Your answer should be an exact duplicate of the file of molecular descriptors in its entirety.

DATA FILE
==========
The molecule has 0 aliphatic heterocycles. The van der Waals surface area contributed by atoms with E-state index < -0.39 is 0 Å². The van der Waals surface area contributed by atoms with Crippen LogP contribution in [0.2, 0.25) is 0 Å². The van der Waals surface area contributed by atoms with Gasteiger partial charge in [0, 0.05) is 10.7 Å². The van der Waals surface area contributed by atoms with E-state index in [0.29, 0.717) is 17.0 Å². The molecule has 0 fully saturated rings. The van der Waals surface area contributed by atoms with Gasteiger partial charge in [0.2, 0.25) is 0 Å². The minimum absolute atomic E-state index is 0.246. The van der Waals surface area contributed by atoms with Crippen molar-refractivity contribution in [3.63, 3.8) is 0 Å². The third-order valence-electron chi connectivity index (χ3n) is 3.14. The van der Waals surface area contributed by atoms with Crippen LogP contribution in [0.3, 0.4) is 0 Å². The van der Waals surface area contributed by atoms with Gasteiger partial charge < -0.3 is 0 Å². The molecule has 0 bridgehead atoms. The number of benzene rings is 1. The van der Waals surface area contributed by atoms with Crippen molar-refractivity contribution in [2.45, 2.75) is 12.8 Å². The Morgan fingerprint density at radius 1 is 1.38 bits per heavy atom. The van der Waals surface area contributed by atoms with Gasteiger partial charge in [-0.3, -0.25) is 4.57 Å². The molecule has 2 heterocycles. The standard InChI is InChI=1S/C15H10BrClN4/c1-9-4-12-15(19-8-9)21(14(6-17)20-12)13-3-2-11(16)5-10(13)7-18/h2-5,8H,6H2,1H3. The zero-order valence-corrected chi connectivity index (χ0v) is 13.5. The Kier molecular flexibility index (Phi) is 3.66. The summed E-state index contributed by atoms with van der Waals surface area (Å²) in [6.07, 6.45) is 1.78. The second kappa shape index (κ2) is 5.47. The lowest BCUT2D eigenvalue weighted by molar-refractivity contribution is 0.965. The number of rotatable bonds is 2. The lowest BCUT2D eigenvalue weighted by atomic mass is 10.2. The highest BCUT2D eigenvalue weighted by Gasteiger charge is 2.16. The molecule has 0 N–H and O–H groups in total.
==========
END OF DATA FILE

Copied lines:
The molecule has 0 aliphatic heterocycles. The van der Waals surface area contributed by atoms with E-state index < -0.39 is 0 Å². The van der Waals surface area contributed by atoms with Crippen LogP contribution in [0.2, 0.25) is 0 Å². The van der Waals surface area contributed by atoms with Gasteiger partial charge in [0, 0.05) is 10.7 Å². The van der Waals surface area contributed by atoms with E-state index in [0.29, 0.717) is 17.0 Å². The molecule has 0 fully saturated rings. The van der Waals surface area contributed by atoms with Gasteiger partial charge in [0.2, 0.25) is 0 Å². The minimum absolute atomic E-state index is 0.246. The van der Waals surface area contributed by atoms with Crippen molar-refractivity contribution in [3.63, 3.8) is 0 Å². The third-order valence-electron chi connectivity index (χ3n) is 3.14. The van der Waals surface area contributed by atoms with Crippen LogP contribution in [0.3, 0.4) is 0 Å². The van der Waals surface area contributed by atoms with Gasteiger partial charge < -0.3 is 0 Å². The molecule has 0 bridgehead atoms. The number of benzene rings is 1. The van der Waals surface area contributed by atoms with Crippen molar-refractivity contribution in [2.45, 2.75) is 12.8 Å². The Morgan fingerprint density at radius 1 is 1.38 bits per heavy atom. The van der Waals surface area contributed by atoms with Gasteiger partial charge in [-0.3, -0.25) is 4.57 Å². The molecule has 2 heterocycles. The standard InChI is InChI=1S/C15H10BrClN4/c1-9-4-12-15(19-8-9)21(14(6-17)20-12)13-3-2-11(16)5-10(13)7-18/h2-5,8H,6H2,1H3. The zero-order valence-corrected chi connectivity index (χ0v) is 13.5. The Kier molecular flexibility index (Phi) is 3.66. The summed E-state index contributed by atoms with van der Waals surface area (Å²) in [6.07, 6.45) is 1.78. The second kappa shape index (κ2) is 5.47. The lowest BCUT2D eigenvalue weighted by molar-refractivity contribution is 0.965. The number of rotatable bonds is 2. The lowest BCUT2D eigenvalue weighted by atomic mass is 10.2. The highest BCUT2D eigenvalue weighted by Gasteiger charge is 2.16. The molecule has 0 N–H and O–H groups in total.